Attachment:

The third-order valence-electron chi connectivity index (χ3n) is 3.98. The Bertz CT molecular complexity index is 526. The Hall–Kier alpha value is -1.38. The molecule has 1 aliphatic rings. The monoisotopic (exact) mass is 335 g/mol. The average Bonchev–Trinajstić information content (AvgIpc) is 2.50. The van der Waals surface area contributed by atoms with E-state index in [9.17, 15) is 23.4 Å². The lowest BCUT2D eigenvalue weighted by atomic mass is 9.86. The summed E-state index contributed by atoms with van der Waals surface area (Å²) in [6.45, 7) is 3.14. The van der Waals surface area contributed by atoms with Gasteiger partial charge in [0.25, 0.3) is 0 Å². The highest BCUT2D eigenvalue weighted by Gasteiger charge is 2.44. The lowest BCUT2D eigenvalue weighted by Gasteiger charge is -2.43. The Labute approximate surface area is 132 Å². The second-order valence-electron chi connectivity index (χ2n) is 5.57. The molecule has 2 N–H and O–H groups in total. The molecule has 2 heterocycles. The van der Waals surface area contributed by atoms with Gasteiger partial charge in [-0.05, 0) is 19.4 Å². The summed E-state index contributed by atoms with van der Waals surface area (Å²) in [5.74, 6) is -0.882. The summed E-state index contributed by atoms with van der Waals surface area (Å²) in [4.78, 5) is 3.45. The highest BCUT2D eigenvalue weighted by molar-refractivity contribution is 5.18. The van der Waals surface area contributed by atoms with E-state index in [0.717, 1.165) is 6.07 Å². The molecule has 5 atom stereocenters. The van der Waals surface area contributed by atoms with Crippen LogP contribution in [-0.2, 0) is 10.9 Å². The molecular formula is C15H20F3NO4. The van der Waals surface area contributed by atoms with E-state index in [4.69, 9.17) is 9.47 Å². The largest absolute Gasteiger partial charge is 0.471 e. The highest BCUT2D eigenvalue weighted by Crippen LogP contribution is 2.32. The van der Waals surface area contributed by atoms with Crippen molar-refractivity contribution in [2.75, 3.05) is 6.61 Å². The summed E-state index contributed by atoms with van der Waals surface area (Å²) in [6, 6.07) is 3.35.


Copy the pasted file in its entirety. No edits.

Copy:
The third-order valence-electron chi connectivity index (χ3n) is 3.98. The Bertz CT molecular complexity index is 526. The Hall–Kier alpha value is -1.38. The molecule has 1 aliphatic rings. The monoisotopic (exact) mass is 335 g/mol. The average Bonchev–Trinajstić information content (AvgIpc) is 2.50. The van der Waals surface area contributed by atoms with E-state index in [9.17, 15) is 23.4 Å². The lowest BCUT2D eigenvalue weighted by atomic mass is 9.86. The summed E-state index contributed by atoms with van der Waals surface area (Å²) in [6.45, 7) is 3.14. The van der Waals surface area contributed by atoms with Gasteiger partial charge in [0.25, 0.3) is 0 Å². The highest BCUT2D eigenvalue weighted by Gasteiger charge is 2.44. The lowest BCUT2D eigenvalue weighted by Gasteiger charge is -2.43. The Labute approximate surface area is 132 Å². The second-order valence-electron chi connectivity index (χ2n) is 5.57. The molecule has 2 N–H and O–H groups in total. The molecule has 2 heterocycles. The van der Waals surface area contributed by atoms with Gasteiger partial charge in [-0.05, 0) is 19.4 Å². The summed E-state index contributed by atoms with van der Waals surface area (Å²) in [5.74, 6) is -0.882. The summed E-state index contributed by atoms with van der Waals surface area (Å²) in [4.78, 5) is 3.45. The highest BCUT2D eigenvalue weighted by molar-refractivity contribution is 5.18. The van der Waals surface area contributed by atoms with E-state index in [0.717, 1.165) is 6.07 Å². The molecule has 5 atom stereocenters. The van der Waals surface area contributed by atoms with Crippen LogP contribution in [-0.2, 0) is 10.9 Å². The molecular formula is C15H20F3NO4. The van der Waals surface area contributed by atoms with E-state index in [4.69, 9.17) is 9.47 Å². The largest absolute Gasteiger partial charge is 0.471 e. The highest BCUT2D eigenvalue weighted by Crippen LogP contribution is 2.32. The van der Waals surface area contributed by atoms with Crippen molar-refractivity contribution in [2.75, 3.05) is 6.61 Å². The summed E-state index contributed by atoms with van der Waals surface area (Å²) in [6, 6.07) is 3.35.